Can men truly change? Ah, the million dollar question that lingers on every frustrated spouse and cynical single woman exhaustingly swiping left on their favorite dating app.
Healing is a word we sometimes use loosely without much thought to its profound power and value. Externally, we are constantly healing, replacing dead skin cells and old hair follicles. Internally, healing takes place in a different way. It requires a lot more self awareness and motivation.
When I made the promise of being the best dad, I took it seriously and still do! Naturally, I stumbled along the way from time to time, being a dad who was impatient, selfish and angry, mirroring many similarities to my own father. However, I always managed to self-reflect after I faltered, hoping I wouldn't repeat the same mistakes by trying to identify any recurring patterns. By self reflection, I mean working with counsellors, meditating, journaling, and doing the work.
I've never been a "handyman" and it still puzzles me especially in this day and age, we still call it a handy "man". Let's just say, I'm not very good when it comes to fixing or building things at home. When it comes to being a Man, what's more important to me has been listening, sharing thoughts, being compassionate, being encouraging, sharing my feelings and challenging others to think deeply for themselves. That's been more of my scene ever since I could remember as a kid, but I've only finally come to embrace in the last 5 years.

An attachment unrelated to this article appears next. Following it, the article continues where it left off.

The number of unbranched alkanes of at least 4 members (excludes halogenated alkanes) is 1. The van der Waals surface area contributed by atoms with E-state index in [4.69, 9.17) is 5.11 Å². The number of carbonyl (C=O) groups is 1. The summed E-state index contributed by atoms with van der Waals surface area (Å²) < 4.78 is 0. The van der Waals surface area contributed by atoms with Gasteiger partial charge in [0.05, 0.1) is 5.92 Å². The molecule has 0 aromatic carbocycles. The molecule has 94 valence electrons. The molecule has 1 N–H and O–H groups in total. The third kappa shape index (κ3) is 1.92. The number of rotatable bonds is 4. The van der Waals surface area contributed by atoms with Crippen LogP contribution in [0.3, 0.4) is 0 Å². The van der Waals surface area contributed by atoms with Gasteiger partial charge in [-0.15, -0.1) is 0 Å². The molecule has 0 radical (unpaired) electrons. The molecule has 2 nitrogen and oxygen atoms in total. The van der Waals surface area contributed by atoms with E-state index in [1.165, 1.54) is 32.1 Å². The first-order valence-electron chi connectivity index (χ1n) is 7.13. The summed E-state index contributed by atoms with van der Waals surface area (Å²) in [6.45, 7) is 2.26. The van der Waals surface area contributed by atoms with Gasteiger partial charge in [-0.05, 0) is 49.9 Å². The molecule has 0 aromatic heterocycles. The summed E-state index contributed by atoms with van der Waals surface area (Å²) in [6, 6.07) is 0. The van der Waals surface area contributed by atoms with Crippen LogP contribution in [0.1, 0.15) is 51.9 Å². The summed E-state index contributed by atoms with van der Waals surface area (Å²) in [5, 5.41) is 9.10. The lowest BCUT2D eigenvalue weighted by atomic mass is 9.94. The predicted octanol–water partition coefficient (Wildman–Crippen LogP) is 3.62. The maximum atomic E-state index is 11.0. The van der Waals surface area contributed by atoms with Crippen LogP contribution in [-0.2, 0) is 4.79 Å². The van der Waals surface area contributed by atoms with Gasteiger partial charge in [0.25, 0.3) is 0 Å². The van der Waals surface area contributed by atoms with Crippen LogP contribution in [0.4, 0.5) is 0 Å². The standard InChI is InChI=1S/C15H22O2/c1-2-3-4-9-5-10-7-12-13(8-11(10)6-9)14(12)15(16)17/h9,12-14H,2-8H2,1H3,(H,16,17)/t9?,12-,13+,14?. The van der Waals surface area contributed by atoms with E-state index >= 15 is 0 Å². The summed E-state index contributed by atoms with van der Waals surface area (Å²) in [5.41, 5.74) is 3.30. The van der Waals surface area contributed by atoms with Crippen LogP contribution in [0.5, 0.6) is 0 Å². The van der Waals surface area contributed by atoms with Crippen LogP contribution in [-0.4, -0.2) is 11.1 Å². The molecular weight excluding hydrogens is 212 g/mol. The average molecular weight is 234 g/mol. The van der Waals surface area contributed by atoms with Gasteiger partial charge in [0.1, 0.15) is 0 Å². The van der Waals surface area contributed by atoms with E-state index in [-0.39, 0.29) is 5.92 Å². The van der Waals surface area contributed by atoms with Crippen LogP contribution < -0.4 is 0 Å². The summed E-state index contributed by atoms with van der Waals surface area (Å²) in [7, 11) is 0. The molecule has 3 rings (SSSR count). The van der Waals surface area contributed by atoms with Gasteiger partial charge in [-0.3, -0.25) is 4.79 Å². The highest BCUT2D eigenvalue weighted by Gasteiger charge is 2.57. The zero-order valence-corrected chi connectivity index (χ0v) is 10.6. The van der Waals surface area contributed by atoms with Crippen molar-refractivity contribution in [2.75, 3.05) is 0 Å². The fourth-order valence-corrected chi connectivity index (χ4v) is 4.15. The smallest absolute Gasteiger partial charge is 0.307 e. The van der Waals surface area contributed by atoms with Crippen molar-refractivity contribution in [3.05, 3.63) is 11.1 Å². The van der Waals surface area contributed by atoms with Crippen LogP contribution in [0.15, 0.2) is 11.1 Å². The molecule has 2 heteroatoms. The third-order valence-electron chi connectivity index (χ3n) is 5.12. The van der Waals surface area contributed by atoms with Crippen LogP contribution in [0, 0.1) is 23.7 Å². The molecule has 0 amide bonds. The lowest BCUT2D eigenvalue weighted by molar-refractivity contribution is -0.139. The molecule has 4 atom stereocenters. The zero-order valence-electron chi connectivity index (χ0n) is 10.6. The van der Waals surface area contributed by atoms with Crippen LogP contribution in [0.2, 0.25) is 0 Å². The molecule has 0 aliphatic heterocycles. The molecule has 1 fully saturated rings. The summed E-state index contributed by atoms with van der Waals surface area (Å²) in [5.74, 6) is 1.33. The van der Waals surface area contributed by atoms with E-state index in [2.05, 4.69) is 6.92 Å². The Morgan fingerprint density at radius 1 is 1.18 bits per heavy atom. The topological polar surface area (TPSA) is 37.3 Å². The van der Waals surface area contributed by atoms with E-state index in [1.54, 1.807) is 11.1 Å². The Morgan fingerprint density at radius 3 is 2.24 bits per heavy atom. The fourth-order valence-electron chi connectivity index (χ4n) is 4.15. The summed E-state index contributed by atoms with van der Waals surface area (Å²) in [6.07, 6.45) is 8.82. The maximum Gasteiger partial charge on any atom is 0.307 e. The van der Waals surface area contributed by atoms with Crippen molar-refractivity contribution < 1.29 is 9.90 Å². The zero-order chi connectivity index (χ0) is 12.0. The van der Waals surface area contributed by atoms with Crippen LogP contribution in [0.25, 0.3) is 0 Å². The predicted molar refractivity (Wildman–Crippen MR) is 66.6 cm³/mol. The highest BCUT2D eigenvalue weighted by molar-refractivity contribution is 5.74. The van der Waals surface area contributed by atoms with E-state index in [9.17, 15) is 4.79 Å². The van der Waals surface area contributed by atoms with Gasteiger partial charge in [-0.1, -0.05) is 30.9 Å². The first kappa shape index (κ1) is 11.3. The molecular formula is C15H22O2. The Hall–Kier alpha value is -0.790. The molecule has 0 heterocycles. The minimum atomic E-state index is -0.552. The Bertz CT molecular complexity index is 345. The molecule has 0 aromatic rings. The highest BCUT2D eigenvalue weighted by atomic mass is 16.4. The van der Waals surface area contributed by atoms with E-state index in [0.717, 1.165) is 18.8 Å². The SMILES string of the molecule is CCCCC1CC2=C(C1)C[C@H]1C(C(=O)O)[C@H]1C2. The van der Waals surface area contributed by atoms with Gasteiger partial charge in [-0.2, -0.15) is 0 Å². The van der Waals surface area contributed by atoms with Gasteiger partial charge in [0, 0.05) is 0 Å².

Does love mean accepting the person as they are? If that's true, we wouldn't be fussing at them to turn off that gawd awful TV show the Bachlorette, would we? Yet, we still love them regardless of their different interests. Thus my perspective's changed. You can still love someone, and not accept them entirely. So, my quest continued to define what love means for me. Here's what I came up with and jotted down...
Remember when we used to describe a person who was quiet and didn't show much emotion as the strong, silent type? I don't often hear that phrase anymore to describe a someone, and I'm glad. I mean, how strong is a person who is silent, especially when it comes to their mental health? Isn't that an oxymoron? For generations, it was seen as a positive trait, to be the strong, silent type. You're cool, collected and can withstand internalized pain. Movies stars portrayed this imagery very well, often looking cool and sexy in the movies if they were stoic.
It's a sad loss today for those who followed Mr Bourdain but I also want honor those who have taken their own lives and aren't recognized in the media. Too many lives are lost due to suicide and depression, and there certainly isn't one simple solution that's going to end this growing concern.
One of my goals is to reach out and connect with men particularly in ethnic communities. I'd like to break the stereotypes and barriers that ethnic men don't talk about mental health. Needless to say, I'm proud to share that I am an Asian male openly talking about my struggles with depression, anger and anxiety.